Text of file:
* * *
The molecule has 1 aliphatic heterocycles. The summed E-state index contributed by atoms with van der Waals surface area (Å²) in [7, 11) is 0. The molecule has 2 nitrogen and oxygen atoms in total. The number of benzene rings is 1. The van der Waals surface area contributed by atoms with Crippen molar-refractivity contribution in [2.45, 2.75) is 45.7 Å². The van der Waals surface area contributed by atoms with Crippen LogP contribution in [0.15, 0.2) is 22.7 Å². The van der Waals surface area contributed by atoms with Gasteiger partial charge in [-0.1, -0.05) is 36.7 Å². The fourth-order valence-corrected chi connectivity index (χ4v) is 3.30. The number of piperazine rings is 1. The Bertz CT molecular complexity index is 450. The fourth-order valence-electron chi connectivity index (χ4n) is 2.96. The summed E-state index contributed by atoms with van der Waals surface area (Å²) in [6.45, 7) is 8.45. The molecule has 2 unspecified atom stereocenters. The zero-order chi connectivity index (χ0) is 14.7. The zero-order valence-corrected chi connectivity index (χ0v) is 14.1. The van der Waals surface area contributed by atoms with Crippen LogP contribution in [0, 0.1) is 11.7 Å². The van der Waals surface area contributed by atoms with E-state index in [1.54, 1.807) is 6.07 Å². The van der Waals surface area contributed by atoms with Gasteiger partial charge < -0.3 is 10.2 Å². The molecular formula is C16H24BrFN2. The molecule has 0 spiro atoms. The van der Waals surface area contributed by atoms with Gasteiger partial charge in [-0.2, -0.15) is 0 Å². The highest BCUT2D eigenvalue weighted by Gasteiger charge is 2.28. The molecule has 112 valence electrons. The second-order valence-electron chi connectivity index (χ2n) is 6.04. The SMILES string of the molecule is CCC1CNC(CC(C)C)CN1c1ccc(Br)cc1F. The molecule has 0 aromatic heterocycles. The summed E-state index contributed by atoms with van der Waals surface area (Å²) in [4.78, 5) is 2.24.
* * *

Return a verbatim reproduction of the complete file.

The molecule has 1 aliphatic heterocycles. The summed E-state index contributed by atoms with van der Waals surface area (Å²) in [7, 11) is 0. The molecule has 2 nitrogen and oxygen atoms in total. The number of benzene rings is 1. The van der Waals surface area contributed by atoms with Crippen molar-refractivity contribution in [2.45, 2.75) is 45.7 Å². The van der Waals surface area contributed by atoms with Crippen LogP contribution in [0.15, 0.2) is 22.7 Å². The van der Waals surface area contributed by atoms with Gasteiger partial charge in [-0.1, -0.05) is 36.7 Å². The fourth-order valence-corrected chi connectivity index (χ4v) is 3.30. The number of piperazine rings is 1. The Bertz CT molecular complexity index is 450. The fourth-order valence-electron chi connectivity index (χ4n) is 2.96. The summed E-state index contributed by atoms with van der Waals surface area (Å²) in [6.45, 7) is 8.45. The molecule has 2 unspecified atom stereocenters. The zero-order chi connectivity index (χ0) is 14.7. The zero-order valence-corrected chi connectivity index (χ0v) is 14.1. The van der Waals surface area contributed by atoms with Crippen LogP contribution in [0, 0.1) is 11.7 Å². The van der Waals surface area contributed by atoms with E-state index in [1.54, 1.807) is 6.07 Å². The van der Waals surface area contributed by atoms with Gasteiger partial charge < -0.3 is 10.2 Å². The molecular formula is C16H24BrFN2. The molecule has 0 spiro atoms. The van der Waals surface area contributed by atoms with Gasteiger partial charge in [-0.2, -0.15) is 0 Å². The highest BCUT2D eigenvalue weighted by Gasteiger charge is 2.28. The molecule has 112 valence electrons. The second-order valence-electron chi connectivity index (χ2n) is 6.04. The SMILES string of the molecule is CCC1CNC(CC(C)C)CN1c1ccc(Br)cc1F. The molecule has 0 aromatic heterocycles. The summed E-state index contributed by atoms with van der Waals surface area (Å²) in [4.78, 5) is 2.24.